Regulation of very low-density lipoprotein (VLDL) metabolism by dietary fat saturation and chain length.

Persistent Link:
http://hdl.handle.net/10150/186946
Title:
Regulation of very low-density lipoprotein (VLDL) metabolism by dietary fat saturation and chain length.
Author:
Abdel-Fattah, Ghada Fathy.
Issue Date:
1994
Publisher:
The University of Arizona.
Rights:
Copyright © is held by the author. Digital access to this material is made possible by the University Libraries, University of Arizona. Further transmission, reproduction or presentation (such as public display or performance) of protected items is prohibited except with permission of the author.
Abstract:
Studies were carried out to determine effects of dietary fat saturation on very low density lipoprotein (VLDL) production in guinea pigs fed diets containing 15% (w/w) fat, either corn oil (CO, 58% linoleic), lard (LA, 42% oleic and 24% palmitic) or palm kernel oil (PK, 52% lauric and 18% myristic) for 4 weeks. In the first study, animals were injected with Triton WR1339 to block VLDL catabolism. VLDL-TAG secretion rates were significantly higher in animals fed LA (72.7 +/- 14.7 mg/kg-h) compared to PK groups (55.4 +/- 13.4 mg/kg-h) or CO (48.6 +/- 17.5 mg/kg-h). VLDL apo B secretion rates were highest in PK fed animals (3.1 +/- .8 mg/kg-h) compared to LA (1.5 +/- 0.8 mg/kg-h) or CO fed groups (1.1 +/- 0.6 mg/kg-h) diets (P < 0.005). Concurrent with VLDL analysis, ¹²⁵I-LDL turnover was measured and LDL-apo B specific radioactivity (cpm/μg) did not change over time, indicating that there was no direct hepatic LDL secretion. The data demonstrate that nascent VLDL particles from LA and CO diet groups have the same relative TAG content, whereas PK intake increases secretion of VLDL particles with less TAG content. The second study determined effects of dietary fat saturation on VLDL metabolic channeling, and conversion to LDL through delipidation cascade. VLDL particles were larger (P < 0.05) in LA (78 +/- 7 nm) and PK (69 +/- 10 nm) groups, compared to animals fed CO (49 +/- 5 nm). ¹²⁵I VLDL-apo B fractional catabolic rate (FCR) was highest in guinea pigs fed LA (1.5 +/- 0.14 pools/h) compared with PK (1.05 +/- 0.33 pools/h) or CO (0.65 +/- 0.08 pools/h) fed animals. VLDL-apo B flux was higher in LA (2.28 +/- 0.93 mg/kg-hr) compared to PK (0.88 +/- 0.4 mg/kg-hr) or CO (1.03 +/- 0.40 mg/kg-hr) fed animals. In addition, VLDL secreted by guinea pigs fed LA is preferentially removed by direct hepatic uptake (55%), while VLDL from PK fed animals is converted to LDL (92%) leading to increased LDL flux (1.53 +/- 0.23 mg/kg-hr) with PK intake compared to LA (0.85 +/- 0.03 mg/kg-hr) or CO (0.81 +/- 0.02 mg/kg-hr)diets. These results demonstrate that dietary fat chain length and saturation have specific effects on VLDL secretion, affecting particle number, size, composition and VLDL conversion to LDL which relates to LDL transport.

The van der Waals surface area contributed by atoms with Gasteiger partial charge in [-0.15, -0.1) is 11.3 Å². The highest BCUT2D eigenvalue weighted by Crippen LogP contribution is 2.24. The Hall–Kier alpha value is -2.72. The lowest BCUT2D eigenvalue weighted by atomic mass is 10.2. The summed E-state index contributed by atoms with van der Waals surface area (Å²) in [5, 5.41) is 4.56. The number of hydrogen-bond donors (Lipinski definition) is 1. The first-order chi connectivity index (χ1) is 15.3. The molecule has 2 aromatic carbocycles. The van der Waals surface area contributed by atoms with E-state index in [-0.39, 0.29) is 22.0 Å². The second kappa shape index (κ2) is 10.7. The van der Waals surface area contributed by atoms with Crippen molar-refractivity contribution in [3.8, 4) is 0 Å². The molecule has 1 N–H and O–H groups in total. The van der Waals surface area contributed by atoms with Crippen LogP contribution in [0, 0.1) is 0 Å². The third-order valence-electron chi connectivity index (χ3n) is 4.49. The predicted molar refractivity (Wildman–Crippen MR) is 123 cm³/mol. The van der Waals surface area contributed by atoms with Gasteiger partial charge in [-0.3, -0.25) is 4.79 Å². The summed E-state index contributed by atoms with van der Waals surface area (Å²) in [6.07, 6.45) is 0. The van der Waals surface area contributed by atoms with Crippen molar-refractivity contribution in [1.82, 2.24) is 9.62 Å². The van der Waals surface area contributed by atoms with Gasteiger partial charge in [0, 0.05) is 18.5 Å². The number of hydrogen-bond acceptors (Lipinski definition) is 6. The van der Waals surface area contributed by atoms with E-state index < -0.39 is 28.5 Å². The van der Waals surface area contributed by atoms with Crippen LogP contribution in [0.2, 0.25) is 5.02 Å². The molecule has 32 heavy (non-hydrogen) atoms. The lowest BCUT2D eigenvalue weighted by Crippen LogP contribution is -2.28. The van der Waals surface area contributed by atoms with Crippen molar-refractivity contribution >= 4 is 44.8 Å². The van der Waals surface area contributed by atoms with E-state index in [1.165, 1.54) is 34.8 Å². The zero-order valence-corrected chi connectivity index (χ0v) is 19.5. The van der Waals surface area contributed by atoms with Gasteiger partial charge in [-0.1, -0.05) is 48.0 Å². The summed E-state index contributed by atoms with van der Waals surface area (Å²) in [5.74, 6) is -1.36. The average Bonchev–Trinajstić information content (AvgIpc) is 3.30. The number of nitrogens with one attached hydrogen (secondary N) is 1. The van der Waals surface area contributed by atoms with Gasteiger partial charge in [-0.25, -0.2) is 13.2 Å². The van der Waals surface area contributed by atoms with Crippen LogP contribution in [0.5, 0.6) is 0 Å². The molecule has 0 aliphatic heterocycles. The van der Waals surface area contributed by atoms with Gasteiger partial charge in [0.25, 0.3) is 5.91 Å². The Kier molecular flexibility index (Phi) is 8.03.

Type:
text; Dissertation-Reproduction (electronic)
Degree Name:
Ph.D.
Degree Level:
doctoral
Degree Program:
Nutritional Sciences; Graduate College
Degree Grantor:
University of Arizona
Committee Chair:
McNamara, Donald J.

Full metadata record

DC FieldValue Language
dc.language.isoenen_US
dc.titleRegulation of very low-density lipoprotein (VLDL) metabolism by dietary fat saturation and chain length.en_US